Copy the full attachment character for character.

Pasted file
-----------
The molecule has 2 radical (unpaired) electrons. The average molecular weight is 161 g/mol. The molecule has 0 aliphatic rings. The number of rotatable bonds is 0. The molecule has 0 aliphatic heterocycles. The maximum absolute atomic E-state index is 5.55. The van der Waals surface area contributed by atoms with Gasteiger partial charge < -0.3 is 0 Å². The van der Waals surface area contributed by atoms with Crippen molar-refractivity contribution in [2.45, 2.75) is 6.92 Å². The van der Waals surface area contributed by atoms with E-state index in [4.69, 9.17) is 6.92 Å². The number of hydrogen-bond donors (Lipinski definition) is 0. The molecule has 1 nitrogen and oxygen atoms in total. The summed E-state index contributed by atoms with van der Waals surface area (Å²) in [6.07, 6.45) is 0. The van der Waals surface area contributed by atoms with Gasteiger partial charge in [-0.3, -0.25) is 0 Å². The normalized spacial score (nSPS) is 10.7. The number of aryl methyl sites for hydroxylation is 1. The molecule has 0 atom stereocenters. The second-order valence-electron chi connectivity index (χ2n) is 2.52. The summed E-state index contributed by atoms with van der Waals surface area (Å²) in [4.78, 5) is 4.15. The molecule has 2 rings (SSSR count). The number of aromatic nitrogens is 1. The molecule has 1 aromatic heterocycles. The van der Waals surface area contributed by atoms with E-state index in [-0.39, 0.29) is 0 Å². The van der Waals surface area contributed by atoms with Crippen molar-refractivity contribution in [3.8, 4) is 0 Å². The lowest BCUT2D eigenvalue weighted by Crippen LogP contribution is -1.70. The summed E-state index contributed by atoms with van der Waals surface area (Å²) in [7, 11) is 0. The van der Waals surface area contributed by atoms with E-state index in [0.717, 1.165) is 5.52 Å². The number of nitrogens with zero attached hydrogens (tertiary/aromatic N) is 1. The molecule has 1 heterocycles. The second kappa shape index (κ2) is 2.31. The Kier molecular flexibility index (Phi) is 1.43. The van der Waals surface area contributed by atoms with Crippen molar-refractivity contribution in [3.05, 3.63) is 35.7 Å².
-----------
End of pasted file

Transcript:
The molecule has 2 radical (unpaired) electrons. The average molecular weight is 161 g/mol. The molecule has 0 aliphatic rings. The number of rotatable bonds is 0. The molecule has 0 aliphatic heterocycles. The maximum absolute atomic E-state index is 5.55. The van der Waals surface area contributed by atoms with Gasteiger partial charge < -0.3 is 0 Å². The van der Waals surface area contributed by atoms with Crippen molar-refractivity contribution in [2.45, 2.75) is 6.92 Å². The van der Waals surface area contributed by atoms with E-state index in [4.69, 9.17) is 6.92 Å². The number of hydrogen-bond donors (Lipinski definition) is 0. The molecule has 1 nitrogen and oxygen atoms in total. The summed E-state index contributed by atoms with van der Waals surface area (Å²) in [6.07, 6.45) is 0. The van der Waals surface area contributed by atoms with Gasteiger partial charge in [-0.3, -0.25) is 0 Å². The normalized spacial score (nSPS) is 10.7. The number of aryl methyl sites for hydroxylation is 1. The molecule has 0 atom stereocenters. The second-order valence-electron chi connectivity index (χ2n) is 2.52. The summed E-state index contributed by atoms with van der Waals surface area (Å²) in [4.78, 5) is 4.15. The molecule has 2 rings (SSSR count). The number of aromatic nitrogens is 1. The molecule has 1 aromatic heterocycles. The van der Waals surface area contributed by atoms with E-state index in [-0.39, 0.29) is 0 Å². The van der Waals surface area contributed by atoms with Crippen molar-refractivity contribution in [3.8, 4) is 0 Å². The lowest BCUT2D eigenvalue weighted by Crippen LogP contribution is -1.70. The summed E-state index contributed by atoms with van der Waals surface area (Å²) in [7, 11) is 0. The van der Waals surface area contributed by atoms with E-state index in [0.717, 1.165) is 5.52 Å². The number of nitrogens with zero attached hydrogens (tertiary/aromatic N) is 1. The molecule has 1 heterocycles. The second kappa shape index (κ2) is 2.31. The Kier molecular flexibility index (Phi) is 1.43. The van der Waals surface area contributed by atoms with Crippen molar-refractivity contribution in [3.05, 3.63) is 35.7 Å².